With the football season over prematurely due to the Coronavirus Pandemic I’m in the unusual position of actually having this blog up to date! So to keep the content coming, and for something to do, I’ll do some old grounds and games where there’s a story to tell.
And believe me there’s a story to tell here….
Wednesday October 31st 2007 ko 19.30
Welsh Premier League Cup Group A
CAERNARFON TOWN 2 (Addo 48p Glendenning 82)
Sampson sent off 76 (violent conduct) 76
Maxwell sent off 76 (violent conduct 76)
McGarry sent off 87 (2nd booking)
B Jones sent off 89 (2nd booking)
LLANGEFNI TOWN 3 (A Jones 3 Lloyd 15 C Jones 69)
C Evans sent off (violent conduct) 76
Lloyd sent off (violent conduct) 76
I remember the day well, or should I say the day before as well! I was working in Milton Keynes at the time, and the best I say for that part of my life is that at least it gave quick access to the M1! The previous day I’d headed to the North Wales coast to to watch Colwyn Bay, returned home, then back to work the next day. I sat in an uninspiring office, in a uninspiring job, in an uninspiring town and pondered should I head back up to North Wales after work? Silly question really…
Like Rhyl Caernarfon were one of the “Irate Eight” – Welsh clubs playing in the English game in 1991 when the League of Wales was formed. While Rhyl returned to the Welsh pyramid immediately, Caernarfon spent the next 3 seasons playing home games at Curzon Ashton FC in Manchester 110 miles away. They joined the Welsh Premier in 1996 even though Newport had won their restraint of trade case at the High Court and so Caernarfon could have returned to the Oval but still played in the Northern Premier League.
Take one step inside the Oval though and you can see what a pleasure the return home must have been, with its mixture of old and new stands. But on a cold Wednesday evening my thoughts were on what I was watching.
Back in 2007 the League of Wales had 18 teams in it, so it’s League cup, then sponsored by Loosemore’s Solicitors, took a little organising. The arrangement was a “Group Stage” first round with 6 groups of 3 clubs with the winners, and two best runners-up progressing to the quarter-finals. The issue I could have had with this game is that Llangefni, in their only (so far) season in the League of Wales had already qualified and Caernarfon couldn’t overtake Porthmadog for the runners-up spot. Moreover Porthmadog couldn’t qualify as a qualifying runner-up no matter what happened here. In short, it was the deadest of dead rubbers.
The Caernarfon secretary said as much when I called in at the office for a teamsheet to the extent that he offered to refund my admission if I decided that on reflection I’d rather head for home. Boy am I glad I didn’t take him on his offer.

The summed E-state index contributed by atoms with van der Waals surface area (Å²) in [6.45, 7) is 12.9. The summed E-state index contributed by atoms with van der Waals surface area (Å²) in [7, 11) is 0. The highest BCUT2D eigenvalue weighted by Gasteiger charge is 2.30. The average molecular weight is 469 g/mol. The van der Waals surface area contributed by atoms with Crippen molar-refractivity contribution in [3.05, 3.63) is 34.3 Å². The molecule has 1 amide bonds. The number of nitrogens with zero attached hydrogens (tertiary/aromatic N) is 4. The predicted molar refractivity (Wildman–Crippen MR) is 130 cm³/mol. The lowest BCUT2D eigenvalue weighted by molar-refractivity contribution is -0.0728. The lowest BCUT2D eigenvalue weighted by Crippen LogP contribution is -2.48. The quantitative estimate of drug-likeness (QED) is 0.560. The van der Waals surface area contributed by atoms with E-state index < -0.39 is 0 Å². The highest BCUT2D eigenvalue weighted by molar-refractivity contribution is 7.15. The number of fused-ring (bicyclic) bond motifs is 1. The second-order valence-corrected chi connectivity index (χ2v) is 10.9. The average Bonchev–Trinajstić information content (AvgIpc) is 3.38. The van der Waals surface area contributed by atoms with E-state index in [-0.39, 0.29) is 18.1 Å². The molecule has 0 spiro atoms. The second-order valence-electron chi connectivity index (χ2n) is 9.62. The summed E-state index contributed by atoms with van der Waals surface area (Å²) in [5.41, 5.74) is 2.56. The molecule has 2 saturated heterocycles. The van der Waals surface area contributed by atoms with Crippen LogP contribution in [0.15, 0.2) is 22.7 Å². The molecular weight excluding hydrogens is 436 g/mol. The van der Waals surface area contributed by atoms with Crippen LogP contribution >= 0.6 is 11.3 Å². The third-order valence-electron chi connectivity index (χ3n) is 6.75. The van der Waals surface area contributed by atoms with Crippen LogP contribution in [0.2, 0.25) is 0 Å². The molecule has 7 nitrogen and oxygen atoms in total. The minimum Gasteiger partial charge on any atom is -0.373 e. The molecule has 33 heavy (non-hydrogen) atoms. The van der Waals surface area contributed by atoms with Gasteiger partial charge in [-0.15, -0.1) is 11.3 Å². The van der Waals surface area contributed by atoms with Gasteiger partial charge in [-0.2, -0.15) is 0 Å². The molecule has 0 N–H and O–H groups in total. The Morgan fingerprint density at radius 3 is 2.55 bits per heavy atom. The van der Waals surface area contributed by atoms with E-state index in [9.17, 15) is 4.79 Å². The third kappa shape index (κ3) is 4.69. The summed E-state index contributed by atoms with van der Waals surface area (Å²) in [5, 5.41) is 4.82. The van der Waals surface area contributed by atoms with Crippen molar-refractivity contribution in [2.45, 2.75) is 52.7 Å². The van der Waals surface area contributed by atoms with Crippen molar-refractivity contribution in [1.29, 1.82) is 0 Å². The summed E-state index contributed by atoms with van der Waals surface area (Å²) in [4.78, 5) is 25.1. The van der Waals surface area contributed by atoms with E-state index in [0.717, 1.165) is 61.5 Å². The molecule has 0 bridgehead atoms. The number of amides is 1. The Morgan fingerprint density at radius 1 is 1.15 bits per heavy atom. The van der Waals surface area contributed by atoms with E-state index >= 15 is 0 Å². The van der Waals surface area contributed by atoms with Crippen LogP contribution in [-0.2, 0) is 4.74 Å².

Now I suspect you’ve got a question, “Why all the sendings off?” The answer is as simple as to say that for plenty of players there is no such thing as a “Dead Rubber” game and there were no end of players on show that had played for both clubs. It was a rough, tough encounter and after 76 minutes what was smouldering exploded. A 21 man brawl ( the Caernarfon keeper thought about joining in but quickly decided he couldn’t be bothered!) saw 4 red cards issued by referee Hugh Jones. Caernarfon’s Leyton Maxwell and Khyle Sampson and the visitors’ Chris Evans and Kevin Lloyd all departed, but plenty there wondered whether he’d over-reacted?
Over the next few days I contacted a few of my friends who were referees and they all agreed that under the circumstances they’d do the same as here, issue red cards to the two main protagonists, and the main two “runners” ie the players running over to join the melee. There was a suggestion made that the referee had picked the wrong two runners. But then only that one goalkeeper can claim to be wholly innocent!
The last 14 minutes were a mess. All self-control had disappeared and cards were brandished in liberal measure, and in that version of bingo it was inevitable that more red cards would be issued. Two more were to come including a bizarre one in stoppage time! Firstly Caernarfon’s Kevin McGarry collected his second yellow, but a minute or two later team mate Bobby Jones heavy challenge saw him booked for the second time but the clearly shell-shocked Jones the ref had a Graham Poll moment and failed to send him off.
What happened next I really ought to apologise for. A lone English voice yelled,
“Oi ref, that’s his second booking!!”
Poor Mr Jones turned over his yellow card, realised his error, and issued his sixth red card and in all honesty probably wished he’d hadn’t bothered with stoppage time. And as for me, I quickly tried to become invisible, surrounded as I was by home fans!
The hosts finished the game with the bare minimum 7 men, and I drove back to Banbury scarcely believing what I’d seen. On one hand no one wants to see any of the antics I saw here, but on the other it certainly was entertaining!